The crisis in the auto sector is deepening and leading companies are going for production cut to drive through the slowdown. Maruti Suzuki had an unprecedented full-day unscheduled shutdown at its Manesar plant in August, and is now following it up with two full no-production days on September 7 and 9, a move that company insiders call as “scary, and never seen before in the recent past.” Over-flowing inventory at factory premises, dealerships and external stockyards is making it difficult to find an empty location to park the fresh stock.
Rival Hyundai, which has been trying to balance the local slowdown by shoring up exports, also had to make “big adjustments” at its Chennai factory in August. The company has cut production of sedans and some small car models. The situation is equally challenging for others such as Tata Motors, Toyota, Mahindra & Mahindra and Honda Cars, all of whom have cut down production in line with the reality. “The situation is alarming, and we hope that the government comes out with some credible measures - such as GST rate cut - to help us tide over this difficult period,” Rajan Wadhera, CEO of Mahindra’s automotive business and president of industry body Siam, said.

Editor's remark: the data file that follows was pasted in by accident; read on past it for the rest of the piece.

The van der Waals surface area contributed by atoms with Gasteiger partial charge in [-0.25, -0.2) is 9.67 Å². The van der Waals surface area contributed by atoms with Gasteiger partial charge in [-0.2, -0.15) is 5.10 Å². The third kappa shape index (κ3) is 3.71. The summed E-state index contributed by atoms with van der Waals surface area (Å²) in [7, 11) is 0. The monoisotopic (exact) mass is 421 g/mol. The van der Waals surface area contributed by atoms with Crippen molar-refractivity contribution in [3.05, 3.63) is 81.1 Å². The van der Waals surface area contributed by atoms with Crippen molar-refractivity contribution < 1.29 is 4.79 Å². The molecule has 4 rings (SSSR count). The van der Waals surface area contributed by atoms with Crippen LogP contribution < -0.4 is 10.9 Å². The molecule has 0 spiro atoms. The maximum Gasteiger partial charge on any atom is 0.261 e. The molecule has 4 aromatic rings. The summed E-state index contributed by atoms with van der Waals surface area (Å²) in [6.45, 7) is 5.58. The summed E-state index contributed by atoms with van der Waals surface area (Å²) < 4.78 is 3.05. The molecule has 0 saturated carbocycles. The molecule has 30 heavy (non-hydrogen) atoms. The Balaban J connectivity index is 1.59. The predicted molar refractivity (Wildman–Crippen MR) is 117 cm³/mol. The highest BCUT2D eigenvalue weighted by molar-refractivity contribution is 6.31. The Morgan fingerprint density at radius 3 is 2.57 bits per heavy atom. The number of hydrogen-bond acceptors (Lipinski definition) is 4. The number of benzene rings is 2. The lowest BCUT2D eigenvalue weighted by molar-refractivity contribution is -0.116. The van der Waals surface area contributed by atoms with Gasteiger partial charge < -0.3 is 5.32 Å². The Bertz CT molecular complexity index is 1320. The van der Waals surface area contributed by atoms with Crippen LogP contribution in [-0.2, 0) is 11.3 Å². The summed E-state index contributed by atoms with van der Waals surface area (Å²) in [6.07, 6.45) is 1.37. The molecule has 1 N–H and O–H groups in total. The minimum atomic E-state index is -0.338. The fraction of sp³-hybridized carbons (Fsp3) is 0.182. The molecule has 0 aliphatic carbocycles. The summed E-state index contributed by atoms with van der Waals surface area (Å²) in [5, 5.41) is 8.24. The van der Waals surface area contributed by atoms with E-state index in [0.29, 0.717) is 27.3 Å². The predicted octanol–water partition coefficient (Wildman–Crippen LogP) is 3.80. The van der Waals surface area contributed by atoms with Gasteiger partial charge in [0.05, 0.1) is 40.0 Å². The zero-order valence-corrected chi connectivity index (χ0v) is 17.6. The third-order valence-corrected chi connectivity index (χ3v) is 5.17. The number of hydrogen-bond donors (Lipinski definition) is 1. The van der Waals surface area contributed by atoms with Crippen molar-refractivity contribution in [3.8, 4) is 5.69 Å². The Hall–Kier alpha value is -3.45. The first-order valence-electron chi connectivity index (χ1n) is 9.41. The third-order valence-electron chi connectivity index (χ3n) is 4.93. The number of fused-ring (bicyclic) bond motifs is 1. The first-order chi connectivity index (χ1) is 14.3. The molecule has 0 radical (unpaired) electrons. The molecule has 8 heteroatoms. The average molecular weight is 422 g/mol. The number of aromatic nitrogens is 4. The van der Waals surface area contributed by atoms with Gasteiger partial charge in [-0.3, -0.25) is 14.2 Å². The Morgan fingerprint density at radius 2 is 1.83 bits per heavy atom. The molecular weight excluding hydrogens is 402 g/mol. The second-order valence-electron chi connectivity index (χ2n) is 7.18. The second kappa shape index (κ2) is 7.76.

Passenger vehicle business (car and SUV) is impacted not only by the economic slowdown, but also by other structural changes such as rising acceptance of shared mobility (Ola and Uber) and consumer nervousness over migration from BS4 to BS6.
Two-wheelers and commercial vehicles are also feeling the pinch. The volume-heavy two-wheeler segment, which gets 40-50% of its sales from rural markets and smaller cities, has seen factory output come down by10% in April-July 2019-20 period. Biggest maker Hero Moto, which had four no-production days in August, said “it partly reflected prevailing market demand scenario, apart from holidays.”
Jobs at factories, especially of temporary workforce, are being slashed. Maruti chairman R C Bhargava said recently some 3,000 temporary workers have lost employment as the company reduced output. “This is part of business. When demand soars, more contract workers are hired and reduced in case of low demand.” Nissan India also said recently that 1,700 workers may be laid off in India as part of global efforts to maintain profitability.
Industry officials say the slowdown in commercial vehicles also signals to liquidity squeeze and tough situation. “Commercial vehicles sales are barometer of the economy, and sales here have been dropped by 14% in April-July this fiscal. Production is down 17%,” a top industry CEO said.